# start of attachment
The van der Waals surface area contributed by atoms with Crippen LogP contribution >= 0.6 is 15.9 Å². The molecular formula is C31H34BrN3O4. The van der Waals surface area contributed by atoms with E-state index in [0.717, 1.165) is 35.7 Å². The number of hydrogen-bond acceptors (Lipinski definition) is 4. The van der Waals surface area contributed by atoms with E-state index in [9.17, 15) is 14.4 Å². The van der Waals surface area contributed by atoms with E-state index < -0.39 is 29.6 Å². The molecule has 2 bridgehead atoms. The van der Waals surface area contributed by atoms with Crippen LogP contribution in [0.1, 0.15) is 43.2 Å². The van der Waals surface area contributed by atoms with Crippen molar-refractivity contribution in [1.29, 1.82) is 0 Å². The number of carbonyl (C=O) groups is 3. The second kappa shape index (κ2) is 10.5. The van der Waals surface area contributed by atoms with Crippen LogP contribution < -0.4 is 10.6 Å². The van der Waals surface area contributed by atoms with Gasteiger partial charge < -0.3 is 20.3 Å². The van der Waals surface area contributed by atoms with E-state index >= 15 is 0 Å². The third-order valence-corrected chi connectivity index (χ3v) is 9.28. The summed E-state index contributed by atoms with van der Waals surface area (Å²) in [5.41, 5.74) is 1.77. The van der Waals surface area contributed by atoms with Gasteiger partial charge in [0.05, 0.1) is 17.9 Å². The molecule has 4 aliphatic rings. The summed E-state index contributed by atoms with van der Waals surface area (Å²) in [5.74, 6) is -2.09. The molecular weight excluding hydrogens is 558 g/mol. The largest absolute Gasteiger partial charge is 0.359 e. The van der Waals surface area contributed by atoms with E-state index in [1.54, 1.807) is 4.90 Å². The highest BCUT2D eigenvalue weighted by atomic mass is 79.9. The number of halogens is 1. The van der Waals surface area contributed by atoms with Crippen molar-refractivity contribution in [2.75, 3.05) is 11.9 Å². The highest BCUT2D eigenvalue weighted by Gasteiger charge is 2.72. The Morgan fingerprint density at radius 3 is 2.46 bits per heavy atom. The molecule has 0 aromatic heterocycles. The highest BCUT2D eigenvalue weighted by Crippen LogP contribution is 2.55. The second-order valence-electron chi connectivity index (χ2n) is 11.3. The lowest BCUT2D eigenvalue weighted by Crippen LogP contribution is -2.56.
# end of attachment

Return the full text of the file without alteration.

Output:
The van der Waals surface area contributed by atoms with Crippen LogP contribution >= 0.6 is 15.9 Å². The molecular formula is C31H34BrN3O4. The van der Waals surface area contributed by atoms with E-state index in [0.717, 1.165) is 35.7 Å². The number of hydrogen-bond acceptors (Lipinski definition) is 4. The van der Waals surface area contributed by atoms with E-state index in [9.17, 15) is 14.4 Å². The van der Waals surface area contributed by atoms with E-state index < -0.39 is 29.6 Å². The molecule has 2 bridgehead atoms. The van der Waals surface area contributed by atoms with Crippen LogP contribution in [0.1, 0.15) is 43.2 Å². The van der Waals surface area contributed by atoms with Crippen molar-refractivity contribution in [1.29, 1.82) is 0 Å². The number of carbonyl (C=O) groups is 3. The second kappa shape index (κ2) is 10.5. The van der Waals surface area contributed by atoms with Crippen LogP contribution < -0.4 is 10.6 Å². The van der Waals surface area contributed by atoms with Gasteiger partial charge < -0.3 is 20.3 Å². The van der Waals surface area contributed by atoms with E-state index >= 15 is 0 Å². The third-order valence-corrected chi connectivity index (χ3v) is 9.28. The summed E-state index contributed by atoms with van der Waals surface area (Å²) in [5.41, 5.74) is 1.77. The van der Waals surface area contributed by atoms with Gasteiger partial charge in [0.05, 0.1) is 17.9 Å². The molecule has 4 aliphatic rings. The summed E-state index contributed by atoms with van der Waals surface area (Å²) in [5.74, 6) is -2.09. The molecular weight excluding hydrogens is 558 g/mol. The largest absolute Gasteiger partial charge is 0.359 e. The van der Waals surface area contributed by atoms with E-state index in [1.54, 1.807) is 4.90 Å². The highest BCUT2D eigenvalue weighted by atomic mass is 79.9. The number of halogens is 1. The van der Waals surface area contributed by atoms with Crippen molar-refractivity contribution in [2.75, 3.05) is 11.9 Å². The highest BCUT2D eigenvalue weighted by Gasteiger charge is 2.72. The Morgan fingerprint density at radius 3 is 2.46 bits per heavy atom. The molecule has 0 aromatic heterocycles. The highest BCUT2D eigenvalue weighted by Crippen LogP contribution is 2.55. The second-order valence-electron chi connectivity index (χ2n) is 11.3. The lowest BCUT2D eigenvalue weighted by Crippen LogP contribution is -2.56.